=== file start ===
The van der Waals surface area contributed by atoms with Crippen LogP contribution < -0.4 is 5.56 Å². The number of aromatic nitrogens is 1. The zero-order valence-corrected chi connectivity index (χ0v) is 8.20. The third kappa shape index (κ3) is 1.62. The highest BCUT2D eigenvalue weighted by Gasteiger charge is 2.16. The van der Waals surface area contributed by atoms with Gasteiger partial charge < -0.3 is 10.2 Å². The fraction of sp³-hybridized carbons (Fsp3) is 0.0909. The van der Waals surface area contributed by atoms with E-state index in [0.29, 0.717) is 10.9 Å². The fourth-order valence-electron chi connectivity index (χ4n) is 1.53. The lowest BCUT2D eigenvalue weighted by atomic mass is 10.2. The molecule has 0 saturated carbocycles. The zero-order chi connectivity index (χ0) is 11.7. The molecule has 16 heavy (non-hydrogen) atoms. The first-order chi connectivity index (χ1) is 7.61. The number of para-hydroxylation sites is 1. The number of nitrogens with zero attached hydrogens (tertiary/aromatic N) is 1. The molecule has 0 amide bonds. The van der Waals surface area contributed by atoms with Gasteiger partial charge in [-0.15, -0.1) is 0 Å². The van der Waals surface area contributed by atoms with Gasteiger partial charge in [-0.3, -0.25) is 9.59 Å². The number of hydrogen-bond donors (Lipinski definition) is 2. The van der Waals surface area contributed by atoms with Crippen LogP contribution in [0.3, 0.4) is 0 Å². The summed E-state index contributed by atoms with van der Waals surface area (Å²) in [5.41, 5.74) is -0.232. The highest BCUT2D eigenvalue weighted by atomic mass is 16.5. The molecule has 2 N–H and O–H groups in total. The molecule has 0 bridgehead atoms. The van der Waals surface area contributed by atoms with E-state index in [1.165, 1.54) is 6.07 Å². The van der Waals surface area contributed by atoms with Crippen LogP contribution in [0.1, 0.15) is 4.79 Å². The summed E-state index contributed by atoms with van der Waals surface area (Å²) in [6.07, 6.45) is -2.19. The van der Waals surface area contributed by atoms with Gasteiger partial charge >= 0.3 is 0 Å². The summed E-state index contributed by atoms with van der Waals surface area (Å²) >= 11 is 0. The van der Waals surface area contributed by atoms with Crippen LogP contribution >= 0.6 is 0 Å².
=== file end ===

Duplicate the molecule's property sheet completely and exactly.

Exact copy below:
The van der Waals surface area contributed by atoms with Crippen LogP contribution < -0.4 is 5.56 Å². The number of aromatic nitrogens is 1. The zero-order valence-corrected chi connectivity index (χ0v) is 8.20. The third kappa shape index (κ3) is 1.62. The highest BCUT2D eigenvalue weighted by Gasteiger charge is 2.16. The van der Waals surface area contributed by atoms with Gasteiger partial charge < -0.3 is 10.2 Å². The fraction of sp³-hybridized carbons (Fsp3) is 0.0909. The van der Waals surface area contributed by atoms with E-state index in [0.29, 0.717) is 10.9 Å². The fourth-order valence-electron chi connectivity index (χ4n) is 1.53. The lowest BCUT2D eigenvalue weighted by atomic mass is 10.2. The molecule has 0 saturated carbocycles. The zero-order chi connectivity index (χ0) is 11.7. The molecule has 16 heavy (non-hydrogen) atoms. The first-order chi connectivity index (χ1) is 7.61. The number of para-hydroxylation sites is 1. The number of nitrogens with zero attached hydrogens (tertiary/aromatic N) is 1. The molecule has 0 amide bonds. The van der Waals surface area contributed by atoms with Gasteiger partial charge in [-0.15, -0.1) is 0 Å². The van der Waals surface area contributed by atoms with Gasteiger partial charge in [-0.3, -0.25) is 9.59 Å². The number of hydrogen-bond donors (Lipinski definition) is 2. The van der Waals surface area contributed by atoms with Crippen LogP contribution in [0.3, 0.4) is 0 Å². The summed E-state index contributed by atoms with van der Waals surface area (Å²) in [5.41, 5.74) is -0.232. The highest BCUT2D eigenvalue weighted by atomic mass is 16.5. The molecule has 2 N–H and O–H groups in total. The molecule has 0 bridgehead atoms. The van der Waals surface area contributed by atoms with E-state index in [1.165, 1.54) is 6.07 Å². The van der Waals surface area contributed by atoms with Crippen LogP contribution in [0.1, 0.15) is 4.79 Å². The summed E-state index contributed by atoms with van der Waals surface area (Å²) in [6.07, 6.45) is -2.19. The van der Waals surface area contributed by atoms with Gasteiger partial charge >= 0.3 is 0 Å². The summed E-state index contributed by atoms with van der Waals surface area (Å²) >= 11 is 0. The van der Waals surface area contributed by atoms with Crippen LogP contribution >= 0.6 is 0 Å².